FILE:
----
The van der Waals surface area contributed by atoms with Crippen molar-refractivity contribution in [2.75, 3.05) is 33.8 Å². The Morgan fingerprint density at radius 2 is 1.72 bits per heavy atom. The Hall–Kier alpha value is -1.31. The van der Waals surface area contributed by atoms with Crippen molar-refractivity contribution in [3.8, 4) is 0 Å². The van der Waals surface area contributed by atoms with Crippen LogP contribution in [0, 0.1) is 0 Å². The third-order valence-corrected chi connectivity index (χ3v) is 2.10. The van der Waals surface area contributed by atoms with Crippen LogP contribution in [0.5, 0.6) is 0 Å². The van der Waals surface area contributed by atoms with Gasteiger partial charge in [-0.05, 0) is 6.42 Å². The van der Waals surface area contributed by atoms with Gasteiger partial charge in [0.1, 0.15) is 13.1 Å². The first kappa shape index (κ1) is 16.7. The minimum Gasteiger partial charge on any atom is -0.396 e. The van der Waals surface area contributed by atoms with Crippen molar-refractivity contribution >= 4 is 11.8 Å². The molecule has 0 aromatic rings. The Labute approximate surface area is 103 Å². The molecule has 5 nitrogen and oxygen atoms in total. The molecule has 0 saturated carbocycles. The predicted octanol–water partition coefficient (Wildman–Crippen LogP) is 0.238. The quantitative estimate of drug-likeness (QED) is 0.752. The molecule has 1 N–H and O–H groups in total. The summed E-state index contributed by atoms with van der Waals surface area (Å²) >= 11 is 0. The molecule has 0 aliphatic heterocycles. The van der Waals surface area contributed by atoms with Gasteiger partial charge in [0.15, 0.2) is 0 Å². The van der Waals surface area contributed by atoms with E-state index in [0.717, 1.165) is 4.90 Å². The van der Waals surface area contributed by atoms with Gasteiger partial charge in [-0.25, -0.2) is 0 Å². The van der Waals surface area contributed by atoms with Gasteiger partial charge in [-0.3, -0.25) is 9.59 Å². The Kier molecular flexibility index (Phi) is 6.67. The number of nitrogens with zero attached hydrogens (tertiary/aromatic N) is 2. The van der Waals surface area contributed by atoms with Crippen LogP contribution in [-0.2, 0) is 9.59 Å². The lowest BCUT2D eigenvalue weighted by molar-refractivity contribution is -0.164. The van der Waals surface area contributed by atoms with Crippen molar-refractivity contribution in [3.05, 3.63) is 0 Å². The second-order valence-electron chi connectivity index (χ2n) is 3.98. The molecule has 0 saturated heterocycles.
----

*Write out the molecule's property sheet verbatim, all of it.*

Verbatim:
The van der Waals surface area contributed by atoms with Crippen molar-refractivity contribution in [2.75, 3.05) is 33.8 Å². The Morgan fingerprint density at radius 2 is 1.72 bits per heavy atom. The Hall–Kier alpha value is -1.31. The van der Waals surface area contributed by atoms with Crippen molar-refractivity contribution in [3.8, 4) is 0 Å². The van der Waals surface area contributed by atoms with Crippen LogP contribution in [0, 0.1) is 0 Å². The third-order valence-corrected chi connectivity index (χ3v) is 2.10. The van der Waals surface area contributed by atoms with Crippen LogP contribution in [0.5, 0.6) is 0 Å². The van der Waals surface area contributed by atoms with Gasteiger partial charge in [-0.05, 0) is 6.42 Å². The van der Waals surface area contributed by atoms with Gasteiger partial charge in [0.1, 0.15) is 13.1 Å². The first kappa shape index (κ1) is 16.7. The minimum Gasteiger partial charge on any atom is -0.396 e. The van der Waals surface area contributed by atoms with Crippen molar-refractivity contribution >= 4 is 11.8 Å². The molecule has 0 aromatic rings. The Labute approximate surface area is 103 Å². The molecule has 5 nitrogen and oxygen atoms in total. The molecule has 0 saturated carbocycles. The predicted octanol–water partition coefficient (Wildman–Crippen LogP) is 0.238. The quantitative estimate of drug-likeness (QED) is 0.752. The molecule has 1 N–H and O–H groups in total. The summed E-state index contributed by atoms with van der Waals surface area (Å²) >= 11 is 0. The molecule has 0 aliphatic heterocycles. The van der Waals surface area contributed by atoms with Gasteiger partial charge in [0.15, 0.2) is 0 Å². The van der Waals surface area contributed by atoms with E-state index in [0.717, 1.165) is 4.90 Å². The van der Waals surface area contributed by atoms with Gasteiger partial charge in [-0.25, -0.2) is 0 Å². The van der Waals surface area contributed by atoms with Gasteiger partial charge in [-0.3, -0.25) is 9.59 Å². The Kier molecular flexibility index (Phi) is 6.67. The number of nitrogens with zero attached hydrogens (tertiary/aromatic N) is 2. The van der Waals surface area contributed by atoms with Crippen LogP contribution in [-0.2, 0) is 9.59 Å². The lowest BCUT2D eigenvalue weighted by molar-refractivity contribution is -0.164. The van der Waals surface area contributed by atoms with Crippen molar-refractivity contribution in [3.05, 3.63) is 0 Å². The second-order valence-electron chi connectivity index (χ2n) is 3.98. The molecule has 0 saturated heterocycles.